C. K. Williams Analysis

Other literary forms

(Poets and Poetry in America)

In collaboration with classical scholars, C. K. Williams has written verse translations of two Greek tragedies: one, in 1978, of Sophocles’ Trachinai (435-429 b.c.e.; The Women of Trachis, 1729), and the other, in 1985, of Euripides’ Bakchai (405 b.c.e.; The Bacchae, 1781). The translations, as their notes indicate, are for the modern stage as well as for modern readers. Williams hopes for a flowering of the “kernel” of Sophocles’ tragedy within the translator’s historical moment, “a clearing away of some of the accumulations of reverence that confuse the work and the genius who made them.” The translations are thus not staid or literal but do aim for thematic accuracy and life. Williams also translated poems from Issa under the title The Lark, the Thrush, the Starling (1983). He has also translated Selected Poems (1994) of Francis Ponge (with John Montague and Margaret Guiton) and Canvas (1991) of poetry by Adam Zagajewski (with Renata Gorczynski and Benjamin Ivry). Williams published personal and critical essays in Poetry and Consciousness (1998); an award-winning memoir, Misgivings: My Mother, My Father, Myself (2000); and On Whitman (2010), an intimate rediscovery of America’s first great poet, Walt Whitman. Williams has also written and cowritten children’s books, such as How the Nobble Was Finally Found (2009; with Stephen Gammell) and A Not Scary Story About Big Scary Things (2010).


(Poets and Poetry in America)

C. K. Williams has received many and various recognitions. Repair won both the Pulitzer Prize (2000) and the Los Angeles Times Book Prize for poetry (1999). Other honors and awards include a Guggenheim Fellowship, the Bernard F. Conners Prize for Poetry from Paris Review (1983), the Morton Dauwen Zabel Award (1989), the Lila Wallace-Reader’s Digest Writers’ Award (1992), the PEN/Voelcker Award (1998), an Academy Award in Literature from the American Academy of Arts and Letters (1999), the Berlin Prize, the Corrington Award for Literary Excellence from Centenary College of Louisiana (2001-2002), and the Pushcart Prize. Flesh and Blood won the National Book Critics Circle Award (1987), and The Singing won the National Book Award (2003). His memoir, Misgivings, won the PEN America Center 2001 Literary Award. In 2005, Williams received the Ruth Lilly Poetry Prize, an honor given to acknowledge lifetime achievement.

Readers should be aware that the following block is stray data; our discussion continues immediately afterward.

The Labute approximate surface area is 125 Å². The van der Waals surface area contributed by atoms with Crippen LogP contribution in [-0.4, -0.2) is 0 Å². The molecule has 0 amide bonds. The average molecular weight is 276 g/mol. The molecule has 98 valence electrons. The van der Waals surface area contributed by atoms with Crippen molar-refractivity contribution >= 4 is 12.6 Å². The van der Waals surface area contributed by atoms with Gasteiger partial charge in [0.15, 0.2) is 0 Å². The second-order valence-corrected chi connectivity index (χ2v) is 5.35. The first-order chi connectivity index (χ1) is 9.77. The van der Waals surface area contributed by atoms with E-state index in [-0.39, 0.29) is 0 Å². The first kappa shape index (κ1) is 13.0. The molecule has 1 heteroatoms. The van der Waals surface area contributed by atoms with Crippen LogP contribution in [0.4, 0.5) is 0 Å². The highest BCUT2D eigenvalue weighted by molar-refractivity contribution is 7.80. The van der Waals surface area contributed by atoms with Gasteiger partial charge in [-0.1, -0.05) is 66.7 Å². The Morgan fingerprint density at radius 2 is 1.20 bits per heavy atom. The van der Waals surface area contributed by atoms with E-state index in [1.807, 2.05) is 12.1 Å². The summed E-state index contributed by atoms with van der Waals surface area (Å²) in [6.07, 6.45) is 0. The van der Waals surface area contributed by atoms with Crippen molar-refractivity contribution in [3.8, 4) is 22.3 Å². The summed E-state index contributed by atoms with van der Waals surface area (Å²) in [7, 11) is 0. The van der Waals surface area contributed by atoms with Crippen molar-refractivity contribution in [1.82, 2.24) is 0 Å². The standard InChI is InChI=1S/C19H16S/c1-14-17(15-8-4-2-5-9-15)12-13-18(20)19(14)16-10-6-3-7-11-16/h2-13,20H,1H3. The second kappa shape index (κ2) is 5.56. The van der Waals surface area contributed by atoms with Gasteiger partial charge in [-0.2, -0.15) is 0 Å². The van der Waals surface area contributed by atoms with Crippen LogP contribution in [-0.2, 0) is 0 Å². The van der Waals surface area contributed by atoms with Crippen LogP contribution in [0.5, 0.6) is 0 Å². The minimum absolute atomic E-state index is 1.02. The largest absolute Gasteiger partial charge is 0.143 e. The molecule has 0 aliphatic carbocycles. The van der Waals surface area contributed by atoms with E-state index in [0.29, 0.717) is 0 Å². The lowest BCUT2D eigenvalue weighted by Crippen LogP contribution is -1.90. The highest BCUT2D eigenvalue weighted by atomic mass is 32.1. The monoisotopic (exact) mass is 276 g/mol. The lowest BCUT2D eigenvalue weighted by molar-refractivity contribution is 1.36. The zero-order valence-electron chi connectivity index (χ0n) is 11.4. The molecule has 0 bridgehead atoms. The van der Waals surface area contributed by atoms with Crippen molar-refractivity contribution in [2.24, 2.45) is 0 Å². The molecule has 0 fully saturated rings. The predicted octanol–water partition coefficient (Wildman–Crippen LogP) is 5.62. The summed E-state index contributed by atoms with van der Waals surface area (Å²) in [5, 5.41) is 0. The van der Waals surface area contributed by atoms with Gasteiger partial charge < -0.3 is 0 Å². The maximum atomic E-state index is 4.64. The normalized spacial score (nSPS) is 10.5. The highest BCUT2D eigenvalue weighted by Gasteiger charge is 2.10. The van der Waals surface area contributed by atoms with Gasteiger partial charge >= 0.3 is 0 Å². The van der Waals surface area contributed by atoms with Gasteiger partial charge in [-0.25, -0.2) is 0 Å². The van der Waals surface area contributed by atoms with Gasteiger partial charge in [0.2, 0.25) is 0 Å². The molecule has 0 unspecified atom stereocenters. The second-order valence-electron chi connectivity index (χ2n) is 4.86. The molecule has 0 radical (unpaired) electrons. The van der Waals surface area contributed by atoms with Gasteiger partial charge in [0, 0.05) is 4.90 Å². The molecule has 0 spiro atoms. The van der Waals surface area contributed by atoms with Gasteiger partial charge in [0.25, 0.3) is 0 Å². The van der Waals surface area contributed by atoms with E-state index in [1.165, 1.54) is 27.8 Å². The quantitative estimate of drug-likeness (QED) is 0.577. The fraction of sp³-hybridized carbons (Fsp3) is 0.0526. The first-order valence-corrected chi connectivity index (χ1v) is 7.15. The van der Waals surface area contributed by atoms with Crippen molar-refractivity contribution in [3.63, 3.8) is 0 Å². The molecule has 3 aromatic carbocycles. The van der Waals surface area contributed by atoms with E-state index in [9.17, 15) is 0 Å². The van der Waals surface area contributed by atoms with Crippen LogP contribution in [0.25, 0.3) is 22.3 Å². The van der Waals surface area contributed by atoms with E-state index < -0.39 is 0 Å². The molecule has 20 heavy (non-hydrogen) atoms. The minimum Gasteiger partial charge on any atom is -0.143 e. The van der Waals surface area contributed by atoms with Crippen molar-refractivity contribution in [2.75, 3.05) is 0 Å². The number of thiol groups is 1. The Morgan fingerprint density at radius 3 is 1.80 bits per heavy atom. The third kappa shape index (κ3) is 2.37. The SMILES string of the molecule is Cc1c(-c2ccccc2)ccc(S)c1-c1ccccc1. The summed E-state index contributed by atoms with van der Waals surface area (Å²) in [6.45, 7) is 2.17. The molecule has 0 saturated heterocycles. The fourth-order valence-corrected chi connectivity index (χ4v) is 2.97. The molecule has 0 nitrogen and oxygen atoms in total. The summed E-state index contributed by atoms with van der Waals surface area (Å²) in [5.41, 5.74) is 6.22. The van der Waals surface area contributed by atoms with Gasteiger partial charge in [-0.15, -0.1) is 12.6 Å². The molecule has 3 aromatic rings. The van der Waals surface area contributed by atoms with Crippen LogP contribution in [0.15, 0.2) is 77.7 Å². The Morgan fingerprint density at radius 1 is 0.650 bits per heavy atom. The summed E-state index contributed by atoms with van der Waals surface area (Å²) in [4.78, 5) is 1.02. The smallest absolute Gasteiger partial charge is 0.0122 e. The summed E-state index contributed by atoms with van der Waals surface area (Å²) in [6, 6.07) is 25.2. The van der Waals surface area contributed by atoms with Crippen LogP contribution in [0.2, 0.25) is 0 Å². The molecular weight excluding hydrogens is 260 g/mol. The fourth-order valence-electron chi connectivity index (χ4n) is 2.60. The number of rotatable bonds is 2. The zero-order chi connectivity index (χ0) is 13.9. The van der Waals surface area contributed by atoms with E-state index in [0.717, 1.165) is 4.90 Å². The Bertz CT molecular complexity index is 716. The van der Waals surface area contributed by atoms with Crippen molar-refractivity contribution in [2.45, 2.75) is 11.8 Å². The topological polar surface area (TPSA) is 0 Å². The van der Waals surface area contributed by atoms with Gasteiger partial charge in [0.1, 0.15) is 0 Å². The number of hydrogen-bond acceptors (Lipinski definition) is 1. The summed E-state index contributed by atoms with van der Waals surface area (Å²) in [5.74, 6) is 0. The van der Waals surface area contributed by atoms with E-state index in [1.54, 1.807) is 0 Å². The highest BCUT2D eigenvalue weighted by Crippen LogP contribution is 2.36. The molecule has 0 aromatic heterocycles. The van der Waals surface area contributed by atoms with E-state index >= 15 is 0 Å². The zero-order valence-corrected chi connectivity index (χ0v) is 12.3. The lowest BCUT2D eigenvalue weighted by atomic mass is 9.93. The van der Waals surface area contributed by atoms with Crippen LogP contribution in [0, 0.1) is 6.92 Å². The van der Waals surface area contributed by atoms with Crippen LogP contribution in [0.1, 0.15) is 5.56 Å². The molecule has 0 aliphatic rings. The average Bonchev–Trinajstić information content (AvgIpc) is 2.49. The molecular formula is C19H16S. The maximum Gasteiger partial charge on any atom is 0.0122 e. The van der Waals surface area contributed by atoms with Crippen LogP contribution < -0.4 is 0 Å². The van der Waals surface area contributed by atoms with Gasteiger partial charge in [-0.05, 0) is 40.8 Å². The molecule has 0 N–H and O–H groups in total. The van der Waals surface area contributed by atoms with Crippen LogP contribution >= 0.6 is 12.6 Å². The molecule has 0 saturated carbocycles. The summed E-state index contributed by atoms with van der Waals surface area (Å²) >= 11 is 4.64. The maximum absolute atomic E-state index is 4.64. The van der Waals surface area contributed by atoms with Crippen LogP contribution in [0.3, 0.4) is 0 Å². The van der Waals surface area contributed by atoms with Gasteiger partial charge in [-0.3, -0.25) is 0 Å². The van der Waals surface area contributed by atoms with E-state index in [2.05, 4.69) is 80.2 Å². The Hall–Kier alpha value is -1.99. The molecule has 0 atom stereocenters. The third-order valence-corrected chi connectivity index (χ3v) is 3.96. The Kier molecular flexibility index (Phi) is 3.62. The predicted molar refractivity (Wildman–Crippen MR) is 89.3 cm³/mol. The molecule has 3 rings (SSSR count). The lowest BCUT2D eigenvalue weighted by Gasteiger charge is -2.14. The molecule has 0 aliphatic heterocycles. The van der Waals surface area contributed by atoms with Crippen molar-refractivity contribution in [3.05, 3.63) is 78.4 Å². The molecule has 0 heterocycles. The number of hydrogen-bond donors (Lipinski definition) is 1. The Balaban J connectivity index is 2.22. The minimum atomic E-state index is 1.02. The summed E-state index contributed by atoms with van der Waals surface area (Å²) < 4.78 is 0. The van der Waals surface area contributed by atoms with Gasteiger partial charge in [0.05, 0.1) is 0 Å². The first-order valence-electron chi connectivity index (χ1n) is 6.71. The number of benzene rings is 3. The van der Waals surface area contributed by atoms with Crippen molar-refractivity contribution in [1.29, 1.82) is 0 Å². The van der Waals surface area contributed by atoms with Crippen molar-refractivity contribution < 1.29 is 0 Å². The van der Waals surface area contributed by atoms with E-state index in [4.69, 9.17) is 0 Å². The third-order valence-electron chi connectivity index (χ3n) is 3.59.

(Poets and Poetry in America)

Chiasson, Dan. “False Consolations.” Review of Collected Poems. The New York Times Book Review, December 24, 2006, p. 15L. Chiasson calls Williams to task for what he sees as Williams’s departure from technical and intellectual subtlety and scrupulous clarity to a sort of hazy middle-class discontent.

Eder, Richard. “A Poet Watches Himself As He Watches the World.” Review of Collected Poems. The New York Times, December 25, 2006, p. E22L. Eder’s review is a balanced assessment of the poet’s body of work, acknowledging the pitfalls of Williams’s tendency to focus so intently on his own experience that it eclipses all else, yet praising Williams’s intelligence and sensitivity, his skill, and the freight of treasure his poems carry.

Hedges, Chris. “Poet Marshals His Moral Passion Against the War.” The New York Times, January 13, 2005, p. B4. Hedges marks Williams’s return to the more overt antiwar stance of his early poetry.

Howard, Richard. Review of The Vigil. Boston Review (Summer, 1997). Although Howard has serious and well-expressed reservations about the formal imposition of an extremely long line, he allows himself to admire those poems and passages in which Williams’s technique works effectively. Howard praises Williams’s successes in...

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